Untimely Frost, Unlikely Bloom Hayley Stone
The first is a boy of only twelve summers. He smells like rotting fruit, his shirt bruised with blood and bile, and I know from the look in his eyes he intends to kill me. I put an end to his suffering as quickly as I can. A mercy, I tell myself.
Afterward, I smooth over the earth where he dragged the ax behind him, too weak to carry it.
I hope others will not follow.
Some claim whole cities wither where I walk, and I have indeed seen the sick laid out in the street, their bodies curling in pain like the legs of a dying spider. But I am not responsible for those events of mass plague. My touch infects, but does not always kill, and whatever else is said about me, I do not spread myself like poisoned cream for others to choke on.
I stay within the forest where it is safe, keeping away from towns and roadside inns, any place I might encounter others. My presence does not harm the trees, though early into my exile, before I learned how to properly wrap myself for sleep, I often woke to some woodland creature dead at my feet, punished for sniffing my cheek in the night. It was a fox the first time. I buried it, unable to meet its black, empty eyes as I dug. And the next animal after that—a squirrel, if I remember.
That is how the bereaved hunter finds me, tracking me by the graves I leave behind. Earlier in the month, I ate a poisonous mushroom by mistake and grew so sick I could barely move. Unable to forage but unwilling to die, I staggered into the nearest village, where the man’s brother, a kindly physician, and his wife cared for me. As soon as I was well enough, I left, but by that time the couple were already sick.
The hunter holds me at knifepoint, telling me all the gruesome details of how they died. I wish I could shut my ears to his ranting, but it would do no good. Death has followed me since infancy, and it manifests unpredictably. One day the sickness sprouts boils on the skin, the next it fills the lungs with blood.
“Why do you think I live alone in the forest!” I scream. They are the first words I have spoken in a long time, and it feels good to have a voice again, even if I sound like peeling bark.
He hesitates to kill me because I am a woman, and I hesitate to stop him because I am tired of being the only one who walks away. But in the end I have soaked in too much of the forest; its strength has become my strength, and I share its desire to live. Before the hunter finalizes his decision, I grab his arm and turn his blade back on him.
When the warmth of the day finally thaws the ground, I bury him, too.
The sun is high, but the wood wet and dark when I meet a young man fighting his way through the brush. With a shy smile, he tells me he is a baker’s apprentice, sent into the wood to fetch fruit for a pie; might I be able to point him in the direction of some blackberry bushes?
He is handsome, and I have been alone a long time. I let him get too close, and as I point out the blackberries, he brushes some hair from my face, countering the wind. His fingers linger on my cheek, his expression hopeful, and the damage is done.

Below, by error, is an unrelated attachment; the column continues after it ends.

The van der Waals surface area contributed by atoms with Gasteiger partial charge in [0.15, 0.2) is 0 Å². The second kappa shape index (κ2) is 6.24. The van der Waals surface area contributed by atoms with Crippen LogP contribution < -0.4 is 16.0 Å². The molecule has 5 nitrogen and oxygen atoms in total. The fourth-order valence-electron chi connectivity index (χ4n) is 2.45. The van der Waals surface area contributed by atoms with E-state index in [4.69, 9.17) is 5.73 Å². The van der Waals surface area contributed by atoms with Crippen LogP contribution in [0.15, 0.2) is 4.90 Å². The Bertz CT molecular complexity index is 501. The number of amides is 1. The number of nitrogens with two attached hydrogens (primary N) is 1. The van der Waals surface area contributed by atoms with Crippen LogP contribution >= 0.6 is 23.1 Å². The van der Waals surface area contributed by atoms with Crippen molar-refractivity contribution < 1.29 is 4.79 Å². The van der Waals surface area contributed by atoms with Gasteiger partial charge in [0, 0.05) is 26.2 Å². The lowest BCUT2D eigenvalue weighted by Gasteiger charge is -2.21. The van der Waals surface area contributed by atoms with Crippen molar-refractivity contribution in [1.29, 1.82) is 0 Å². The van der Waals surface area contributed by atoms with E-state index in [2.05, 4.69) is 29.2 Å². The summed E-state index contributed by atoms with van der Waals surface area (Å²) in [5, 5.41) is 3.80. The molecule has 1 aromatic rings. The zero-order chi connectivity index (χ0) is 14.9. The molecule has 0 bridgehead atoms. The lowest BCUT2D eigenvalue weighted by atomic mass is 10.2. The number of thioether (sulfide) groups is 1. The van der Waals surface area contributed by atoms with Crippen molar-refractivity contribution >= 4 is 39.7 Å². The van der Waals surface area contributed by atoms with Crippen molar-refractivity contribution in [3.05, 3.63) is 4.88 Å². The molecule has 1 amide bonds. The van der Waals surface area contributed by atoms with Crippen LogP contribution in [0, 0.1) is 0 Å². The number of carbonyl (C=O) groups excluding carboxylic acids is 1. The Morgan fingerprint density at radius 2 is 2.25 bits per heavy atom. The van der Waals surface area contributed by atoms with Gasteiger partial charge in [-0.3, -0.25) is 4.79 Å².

I should run, but instead I lead him to my blood-red mouth, and let him take me there on the ground, the grass slashing my thighs. After, when he is struggling to thank me, I start to ask him his name, but he raises his arm, coughing brutally into it, and I flee as he is begging pardon.
I never knew my mother.
All the stories agree she was very beautiful, but stories always say that about queens. I think she must have been very stupid. She laid this curse upon me unwittingly while I was still in her womb, half-formed and vulnerable to dreams purchased at needlepoint. Three drops of blood. That was all it took. Give me a daughter of unapproachable beauty. Her lips crowd with blood, her hair grow raven-black, and let no one ever harm her.
The forces of magic in my kingdom are not the same as they are in other lands. Here, magic only rots. My mother should have known better than to say such a prayer, knowing how easily spells fall from royal lips.
Within a week of my birth, my mother died, and although my father always maintained that she reached out to me in her final moments, I have never shared his conviction that it was in longing. Far more likely, she meant to smother me.
Unfortunately, the sickness took her first.
I know I have made a terrible error in judgment, just like my mother, but I make it again with the next man whose knife-sharp eyes catch me alone, trading on his ignorance to save my life. I barely understand my growing need for company, and certainly fail to anticipate what it might mean to have someone to love, that revelation coming months later.
The labor is long and hard, but I am determined to do it alone, unwilling to sacrifice any more innocent lives, even if it means my own survival. At labor’s end, I lie back against a damp patch of earth, holding the first life I have ever created, my mind still scabbed in doubt.
I dare not speak my hope for this child aloud. The magic is too close. Listening.
My daughter takes her first breath, and I wait, holding my own, to see whether she will scream or choke.
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